Native country

Trip Start Sep 07, 2009
Trip End Nov 17, 2009

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Flag of United States  , Arizona
Monday, October 19, 2009

19/10/2009 - We left Santa Fe in the morning to head on to our next destination of Canyon de Chelly, in Chinle, Arizona, which took us around five and a half hours. Our route took us west along historic Route 66 (most of which is now the I-40) to Gallup and then north to the heart of Navajo Country. Although the drive was mainly along a busy interstate, the scenery was still very interesting. Lots of casinos in the middle of nowhere too, a bit like a mini-Las Vegas! Route 66 is  supposedly a bit more interesting after Gallup, but unfortunately we didn't have the time to carry on westwards.

Chinle itself, is an interesting place, but very poor. The community is entirely Native American and it was an experience for us to feel like a minority in the local supermarket and laundromat. There were a lot of wild dogs around, as well as roaming cattle and horses. In fact, being in Chinle didn't feel like being in America at all, more like another country entirely.

We arrived at our hotel (a chain hotel with little character, but at least it had a duvet and not itchy blankets!) a bit travel weary after the long drive, so we got a takeout and researched our trip for the morning.

20/10/2009 - We woke up in the morning, checked out of the hotel and made our way to the Canyon de Chelly visitor centre, a few hundred metres up the road. The canyon is one of the longest continuously inhabited landscapes of North America and still sustains a living community of Navajo people today. As well as breathtaking scenery of cliffs and caves, the canyon holds many examples of preserved village ruins, built between 350 and 1300 AD by the early indigenous tribe that lived there, the Anasazi.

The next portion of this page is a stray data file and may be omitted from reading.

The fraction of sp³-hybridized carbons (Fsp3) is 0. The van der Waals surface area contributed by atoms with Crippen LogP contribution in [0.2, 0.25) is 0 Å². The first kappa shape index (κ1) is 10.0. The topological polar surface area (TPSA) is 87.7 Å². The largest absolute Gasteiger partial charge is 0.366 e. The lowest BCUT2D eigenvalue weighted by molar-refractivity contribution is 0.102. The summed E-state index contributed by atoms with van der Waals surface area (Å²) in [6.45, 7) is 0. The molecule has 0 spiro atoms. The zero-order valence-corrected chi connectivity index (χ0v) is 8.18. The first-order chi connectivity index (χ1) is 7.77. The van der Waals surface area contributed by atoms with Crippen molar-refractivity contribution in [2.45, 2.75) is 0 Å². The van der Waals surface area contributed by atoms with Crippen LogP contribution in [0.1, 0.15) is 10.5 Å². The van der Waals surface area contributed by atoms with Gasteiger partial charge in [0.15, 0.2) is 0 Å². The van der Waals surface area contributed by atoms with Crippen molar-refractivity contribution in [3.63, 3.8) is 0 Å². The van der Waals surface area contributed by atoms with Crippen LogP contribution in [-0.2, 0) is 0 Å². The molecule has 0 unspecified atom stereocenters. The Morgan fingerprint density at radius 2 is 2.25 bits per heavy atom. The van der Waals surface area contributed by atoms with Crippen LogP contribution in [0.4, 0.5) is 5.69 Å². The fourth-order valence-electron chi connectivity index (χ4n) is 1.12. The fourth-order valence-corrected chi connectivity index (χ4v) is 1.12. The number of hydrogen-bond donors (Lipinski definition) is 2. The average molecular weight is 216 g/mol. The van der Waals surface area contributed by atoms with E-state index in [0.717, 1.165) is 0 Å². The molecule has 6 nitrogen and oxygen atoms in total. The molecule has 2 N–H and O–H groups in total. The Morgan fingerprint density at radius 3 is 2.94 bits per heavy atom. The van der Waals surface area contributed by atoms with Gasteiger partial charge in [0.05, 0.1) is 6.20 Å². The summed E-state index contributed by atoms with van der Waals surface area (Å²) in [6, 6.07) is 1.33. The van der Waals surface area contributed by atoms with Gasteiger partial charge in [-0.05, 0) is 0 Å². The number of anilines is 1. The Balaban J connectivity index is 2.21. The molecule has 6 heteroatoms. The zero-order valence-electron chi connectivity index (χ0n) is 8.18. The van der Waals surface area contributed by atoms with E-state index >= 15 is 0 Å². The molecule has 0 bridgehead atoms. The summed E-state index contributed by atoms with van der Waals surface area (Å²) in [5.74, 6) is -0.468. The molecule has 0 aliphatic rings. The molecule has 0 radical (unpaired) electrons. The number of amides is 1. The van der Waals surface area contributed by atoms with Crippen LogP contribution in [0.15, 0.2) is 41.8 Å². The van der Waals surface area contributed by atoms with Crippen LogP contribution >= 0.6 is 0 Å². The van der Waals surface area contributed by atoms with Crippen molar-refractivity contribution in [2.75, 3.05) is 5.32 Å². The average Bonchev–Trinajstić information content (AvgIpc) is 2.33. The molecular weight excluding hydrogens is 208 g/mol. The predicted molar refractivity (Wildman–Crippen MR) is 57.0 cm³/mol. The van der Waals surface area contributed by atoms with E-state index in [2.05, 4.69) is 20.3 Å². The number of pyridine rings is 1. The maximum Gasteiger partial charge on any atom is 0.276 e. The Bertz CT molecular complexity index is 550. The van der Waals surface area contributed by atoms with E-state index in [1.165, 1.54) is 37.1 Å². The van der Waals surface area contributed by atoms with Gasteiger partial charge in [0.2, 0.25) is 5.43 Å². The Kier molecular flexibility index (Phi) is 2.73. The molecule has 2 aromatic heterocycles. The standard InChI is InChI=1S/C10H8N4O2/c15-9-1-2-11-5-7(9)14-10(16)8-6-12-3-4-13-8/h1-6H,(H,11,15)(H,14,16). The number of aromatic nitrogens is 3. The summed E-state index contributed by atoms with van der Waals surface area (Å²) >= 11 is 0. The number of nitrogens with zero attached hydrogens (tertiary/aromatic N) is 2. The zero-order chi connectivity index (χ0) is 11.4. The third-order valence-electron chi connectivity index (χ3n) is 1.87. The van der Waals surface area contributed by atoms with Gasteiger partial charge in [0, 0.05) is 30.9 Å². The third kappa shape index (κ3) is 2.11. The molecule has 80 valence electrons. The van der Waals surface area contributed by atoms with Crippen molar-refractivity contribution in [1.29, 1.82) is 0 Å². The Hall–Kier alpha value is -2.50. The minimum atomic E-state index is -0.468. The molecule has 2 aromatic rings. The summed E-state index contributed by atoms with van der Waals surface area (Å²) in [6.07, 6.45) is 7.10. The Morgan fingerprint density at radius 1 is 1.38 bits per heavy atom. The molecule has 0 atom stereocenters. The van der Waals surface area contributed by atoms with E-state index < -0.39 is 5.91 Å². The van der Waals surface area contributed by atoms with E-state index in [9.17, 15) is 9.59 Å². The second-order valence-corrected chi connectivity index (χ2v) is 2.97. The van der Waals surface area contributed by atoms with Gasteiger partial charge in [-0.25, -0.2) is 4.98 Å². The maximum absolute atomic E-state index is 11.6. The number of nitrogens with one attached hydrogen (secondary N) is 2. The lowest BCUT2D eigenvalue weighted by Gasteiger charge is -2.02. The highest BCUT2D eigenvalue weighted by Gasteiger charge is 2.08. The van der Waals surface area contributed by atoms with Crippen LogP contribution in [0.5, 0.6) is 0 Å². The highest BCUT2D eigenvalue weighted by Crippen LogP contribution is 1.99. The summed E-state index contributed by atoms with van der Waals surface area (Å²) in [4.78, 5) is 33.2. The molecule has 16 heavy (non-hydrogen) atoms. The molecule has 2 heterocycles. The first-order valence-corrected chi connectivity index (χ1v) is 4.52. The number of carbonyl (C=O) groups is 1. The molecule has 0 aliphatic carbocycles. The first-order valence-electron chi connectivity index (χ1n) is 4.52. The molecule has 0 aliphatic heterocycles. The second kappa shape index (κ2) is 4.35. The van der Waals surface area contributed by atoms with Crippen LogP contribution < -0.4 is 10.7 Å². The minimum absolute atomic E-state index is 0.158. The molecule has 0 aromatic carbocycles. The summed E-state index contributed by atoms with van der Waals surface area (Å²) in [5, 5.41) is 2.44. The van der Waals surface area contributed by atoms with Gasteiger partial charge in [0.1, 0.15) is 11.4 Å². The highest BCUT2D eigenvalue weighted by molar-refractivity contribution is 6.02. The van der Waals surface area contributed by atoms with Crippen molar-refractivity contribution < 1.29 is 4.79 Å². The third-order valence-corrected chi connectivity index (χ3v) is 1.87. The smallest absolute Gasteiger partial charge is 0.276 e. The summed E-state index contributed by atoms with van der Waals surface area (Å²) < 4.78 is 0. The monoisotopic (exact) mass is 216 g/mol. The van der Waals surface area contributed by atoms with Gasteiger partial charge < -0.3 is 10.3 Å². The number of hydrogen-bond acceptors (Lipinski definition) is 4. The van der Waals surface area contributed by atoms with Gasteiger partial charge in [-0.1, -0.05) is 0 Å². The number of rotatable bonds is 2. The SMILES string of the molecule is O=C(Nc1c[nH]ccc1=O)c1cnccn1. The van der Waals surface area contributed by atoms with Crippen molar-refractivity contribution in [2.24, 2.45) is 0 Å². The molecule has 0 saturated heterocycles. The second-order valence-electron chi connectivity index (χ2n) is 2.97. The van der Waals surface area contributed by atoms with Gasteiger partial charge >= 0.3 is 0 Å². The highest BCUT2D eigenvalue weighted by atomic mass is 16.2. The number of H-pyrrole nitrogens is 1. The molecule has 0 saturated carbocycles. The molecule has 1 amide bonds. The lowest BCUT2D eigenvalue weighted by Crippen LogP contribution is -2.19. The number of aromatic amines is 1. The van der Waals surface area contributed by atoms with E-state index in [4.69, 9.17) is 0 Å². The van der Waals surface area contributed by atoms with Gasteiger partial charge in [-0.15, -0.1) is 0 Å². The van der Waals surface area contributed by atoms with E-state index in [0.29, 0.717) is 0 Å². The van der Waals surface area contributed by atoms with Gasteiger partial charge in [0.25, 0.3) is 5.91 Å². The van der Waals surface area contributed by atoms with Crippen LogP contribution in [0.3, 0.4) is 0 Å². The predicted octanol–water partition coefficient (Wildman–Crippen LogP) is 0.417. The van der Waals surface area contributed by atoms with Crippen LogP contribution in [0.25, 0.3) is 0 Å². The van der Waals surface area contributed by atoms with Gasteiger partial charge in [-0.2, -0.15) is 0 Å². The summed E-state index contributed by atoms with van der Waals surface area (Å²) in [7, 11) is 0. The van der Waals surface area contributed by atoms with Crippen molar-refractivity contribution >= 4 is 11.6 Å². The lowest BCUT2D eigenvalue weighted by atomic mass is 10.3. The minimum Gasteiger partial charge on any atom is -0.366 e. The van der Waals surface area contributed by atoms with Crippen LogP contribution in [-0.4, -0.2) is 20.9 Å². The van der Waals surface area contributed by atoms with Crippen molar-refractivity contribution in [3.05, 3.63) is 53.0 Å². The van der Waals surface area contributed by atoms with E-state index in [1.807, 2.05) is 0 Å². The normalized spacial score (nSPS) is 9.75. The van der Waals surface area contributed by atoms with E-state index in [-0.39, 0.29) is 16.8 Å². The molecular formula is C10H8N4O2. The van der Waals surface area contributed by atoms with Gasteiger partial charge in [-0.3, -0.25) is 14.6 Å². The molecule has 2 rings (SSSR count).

You are only able to access the canyon floor with a native Navajo guide and the tours are very expensive. Instead, we opted to drive around the south rim of the canyon (about a two hour round trip), which provides a number of scenic overlook spots of the ancient ruins. As we looked down into the canyon, we could see some crops and small dwellings of the Navajo people that still live there on the canyon floor. At each of the overlooks, there were also a number of people selling handmade Navajo artifacts and jewellery.

We had a great time at the Canyon, and we were stating to see a whole different side to the America we had experienced already. The long history of Apache County, the breathtaking landscapes and the lifestyles of the people living there, couldn't be further removed from the fast-living cities Miami and New York.
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